Taliban Sues For Peace, Says It Has Split With Al Qaeda

Let our journalists help you make sense of the noise: Subscribe to the Mother Jones Daily newsletter and get a recap of news that matters.


The Taliban has made news recently with its stepped-up and increasingly deadly attacks on U.S. forces in Afghanistan. But behind the scenes, its leaders have for the past two years been laboring to open a dialogue with the Afghan government aimed at bringing about peace. CNN reports today that the Saudis acted as the intermediary in the first round of talks that occurred over the weekend. Saudi Arabia is a logical choice to broker the talks, the report says, because it allows the U.S. to sidestep a troubled Pakistan, which has had mixed results at best in its counter-insurgency effort. The Saudis are also wary of Iranian meddling in Afghanistan, which could expand Tehran’s zone of influence while bleeding U.S. and allied forces in the process.

Mullah Omar (pictured right) was not present in Saudi Arabia (he hasn’t been seen since 9/11), but his representatives reportedly told the Afghan government that he is no longer allied with Osama Bin Laden. The parties ended the initial round of discussions by agreeing that violence will not solve the conflict in Afghanistan and agreed to meet again in two months.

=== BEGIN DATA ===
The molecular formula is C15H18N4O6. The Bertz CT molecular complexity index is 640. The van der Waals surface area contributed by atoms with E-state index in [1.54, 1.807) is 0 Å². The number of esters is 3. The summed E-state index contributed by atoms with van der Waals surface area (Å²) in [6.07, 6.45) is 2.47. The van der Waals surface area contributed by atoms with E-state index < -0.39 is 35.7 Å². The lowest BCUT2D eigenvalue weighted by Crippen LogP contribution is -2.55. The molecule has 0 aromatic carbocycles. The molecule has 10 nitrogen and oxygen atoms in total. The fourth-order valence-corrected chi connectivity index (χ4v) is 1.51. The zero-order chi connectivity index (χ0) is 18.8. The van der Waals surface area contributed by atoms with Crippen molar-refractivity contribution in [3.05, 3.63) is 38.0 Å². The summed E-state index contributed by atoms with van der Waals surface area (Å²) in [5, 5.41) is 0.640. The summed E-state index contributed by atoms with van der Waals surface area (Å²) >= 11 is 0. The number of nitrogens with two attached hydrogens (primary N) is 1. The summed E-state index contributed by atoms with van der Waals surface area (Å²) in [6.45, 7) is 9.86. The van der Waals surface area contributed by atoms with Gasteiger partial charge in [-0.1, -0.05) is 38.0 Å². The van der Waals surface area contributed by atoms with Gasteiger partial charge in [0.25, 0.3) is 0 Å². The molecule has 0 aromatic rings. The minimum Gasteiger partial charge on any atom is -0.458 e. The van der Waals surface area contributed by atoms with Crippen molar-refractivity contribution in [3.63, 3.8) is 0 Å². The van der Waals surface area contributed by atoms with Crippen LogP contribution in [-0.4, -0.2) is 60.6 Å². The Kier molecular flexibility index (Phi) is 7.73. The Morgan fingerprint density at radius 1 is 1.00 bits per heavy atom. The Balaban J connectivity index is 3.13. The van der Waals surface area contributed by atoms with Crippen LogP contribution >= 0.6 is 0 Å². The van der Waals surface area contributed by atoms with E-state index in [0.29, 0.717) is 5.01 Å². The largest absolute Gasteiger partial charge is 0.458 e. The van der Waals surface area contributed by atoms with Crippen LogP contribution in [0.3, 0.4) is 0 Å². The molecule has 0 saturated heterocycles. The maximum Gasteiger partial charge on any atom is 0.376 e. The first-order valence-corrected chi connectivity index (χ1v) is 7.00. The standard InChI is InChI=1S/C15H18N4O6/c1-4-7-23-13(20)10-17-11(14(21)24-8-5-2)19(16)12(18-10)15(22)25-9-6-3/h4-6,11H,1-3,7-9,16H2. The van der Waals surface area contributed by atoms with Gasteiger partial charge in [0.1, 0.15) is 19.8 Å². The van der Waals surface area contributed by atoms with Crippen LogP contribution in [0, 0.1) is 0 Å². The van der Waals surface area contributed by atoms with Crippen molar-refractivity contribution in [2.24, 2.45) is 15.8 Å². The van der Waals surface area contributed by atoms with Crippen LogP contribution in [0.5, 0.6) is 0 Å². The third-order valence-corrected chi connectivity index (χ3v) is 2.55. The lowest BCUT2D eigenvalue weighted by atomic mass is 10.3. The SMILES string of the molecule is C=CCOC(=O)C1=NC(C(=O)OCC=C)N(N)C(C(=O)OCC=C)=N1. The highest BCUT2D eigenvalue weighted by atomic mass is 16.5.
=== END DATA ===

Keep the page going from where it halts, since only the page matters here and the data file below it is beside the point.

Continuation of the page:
Headshot of Editor in Chief of Mother Jones, Clara Jeffery

It sure feels that way to me, and here at Mother Jones, we’ve been thinking a lot about what journalism needs to do differently, and how we can have the biggest impact.

We kept coming back to one word: corruption. Democracy and the rule of law being undermined by those with wealth and power for their own gain. So we're launching an ambitious Mother Jones Corruption Project to do deep, time-intensive reporting on systemic corruption, and asking the MoJo community to help crowdfund it.

We aim to hire, build a team, and give them the time and space needed to understand how we got here and how we might get out. We want to dig into the forces and decisions that have allowed massive conflicts of interest, influence peddling, and win-at-all-costs politics to flourish.

It's unlike anything we've done, and we have seed funding to get started, but we're looking to raise $500,000 from readers by July when we'll be making key budgeting decisions—and the more resources we have by then, the deeper we can dig. If our plan sounds good to you, please help kickstart it with a tax-deductible donation today.

Thanks for reading—whether or not you can pitch in today, or ever, I'm glad you're with us.

Signed by Clara Jeffery

Clara Jeffery, Editor-in-Chief

payment methods

We Recommend